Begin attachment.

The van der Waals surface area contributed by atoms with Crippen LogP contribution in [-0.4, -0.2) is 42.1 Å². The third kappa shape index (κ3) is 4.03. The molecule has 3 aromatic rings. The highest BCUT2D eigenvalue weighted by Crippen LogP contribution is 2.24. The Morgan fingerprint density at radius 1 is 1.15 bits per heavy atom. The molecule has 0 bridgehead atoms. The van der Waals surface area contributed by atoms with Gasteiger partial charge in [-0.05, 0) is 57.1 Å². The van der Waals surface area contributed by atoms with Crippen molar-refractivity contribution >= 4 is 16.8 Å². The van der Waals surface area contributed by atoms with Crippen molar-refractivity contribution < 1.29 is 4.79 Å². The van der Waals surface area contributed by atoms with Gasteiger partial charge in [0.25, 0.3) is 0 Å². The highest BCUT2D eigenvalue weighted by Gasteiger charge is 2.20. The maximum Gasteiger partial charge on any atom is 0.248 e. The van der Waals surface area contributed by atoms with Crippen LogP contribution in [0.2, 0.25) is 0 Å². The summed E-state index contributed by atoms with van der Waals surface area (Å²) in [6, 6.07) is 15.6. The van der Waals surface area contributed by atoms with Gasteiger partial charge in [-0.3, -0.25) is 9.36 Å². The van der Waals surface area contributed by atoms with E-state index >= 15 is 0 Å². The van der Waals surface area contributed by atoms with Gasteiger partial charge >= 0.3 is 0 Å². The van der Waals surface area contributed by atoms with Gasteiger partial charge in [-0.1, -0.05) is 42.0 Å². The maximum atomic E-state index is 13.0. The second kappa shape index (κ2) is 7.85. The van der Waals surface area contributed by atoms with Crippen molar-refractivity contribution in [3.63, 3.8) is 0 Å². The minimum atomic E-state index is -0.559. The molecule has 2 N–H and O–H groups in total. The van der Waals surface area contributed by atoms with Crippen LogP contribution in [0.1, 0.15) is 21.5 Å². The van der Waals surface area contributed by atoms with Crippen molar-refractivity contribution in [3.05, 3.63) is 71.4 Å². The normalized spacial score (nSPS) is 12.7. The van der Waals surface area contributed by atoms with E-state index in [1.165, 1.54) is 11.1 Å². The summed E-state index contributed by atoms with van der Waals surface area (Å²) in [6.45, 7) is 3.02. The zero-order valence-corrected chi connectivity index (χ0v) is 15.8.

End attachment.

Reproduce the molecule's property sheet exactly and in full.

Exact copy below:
The van der Waals surface area contributed by atoms with Crippen LogP contribution in [-0.4, -0.2) is 42.1 Å². The third kappa shape index (κ3) is 4.03. The molecule has 3 aromatic rings. The highest BCUT2D eigenvalue weighted by Crippen LogP contribution is 2.24. The Morgan fingerprint density at radius 1 is 1.15 bits per heavy atom. The molecule has 0 bridgehead atoms. The van der Waals surface area contributed by atoms with Gasteiger partial charge in [-0.05, 0) is 57.1 Å². The van der Waals surface area contributed by atoms with Crippen molar-refractivity contribution >= 4 is 16.8 Å². The van der Waals surface area contributed by atoms with Crippen molar-refractivity contribution < 1.29 is 4.79 Å². The van der Waals surface area contributed by atoms with Gasteiger partial charge in [0.25, 0.3) is 0 Å². The highest BCUT2D eigenvalue weighted by Gasteiger charge is 2.20. The maximum Gasteiger partial charge on any atom is 0.248 e. The van der Waals surface area contributed by atoms with Crippen LogP contribution in [0.2, 0.25) is 0 Å². The summed E-state index contributed by atoms with van der Waals surface area (Å²) in [6, 6.07) is 15.6. The van der Waals surface area contributed by atoms with Gasteiger partial charge in [-0.3, -0.25) is 9.36 Å². The van der Waals surface area contributed by atoms with E-state index >= 15 is 0 Å². The van der Waals surface area contributed by atoms with Gasteiger partial charge >= 0.3 is 0 Å². The van der Waals surface area contributed by atoms with Gasteiger partial charge in [-0.1, -0.05) is 42.0 Å². The maximum atomic E-state index is 13.0. The second kappa shape index (κ2) is 7.85. The van der Waals surface area contributed by atoms with Crippen molar-refractivity contribution in [3.63, 3.8) is 0 Å². The minimum atomic E-state index is -0.559. The molecule has 2 N–H and O–H groups in total. The van der Waals surface area contributed by atoms with Crippen LogP contribution in [0.1, 0.15) is 21.5 Å². The van der Waals surface area contributed by atoms with Crippen molar-refractivity contribution in [3.05, 3.63) is 71.4 Å². The normalized spacial score (nSPS) is 12.7. The van der Waals surface area contributed by atoms with E-state index in [1.165, 1.54) is 11.1 Å². The summed E-state index contributed by atoms with van der Waals surface area (Å²) in [6.45, 7) is 3.02. The zero-order valence-corrected chi connectivity index (χ0v) is 15.8.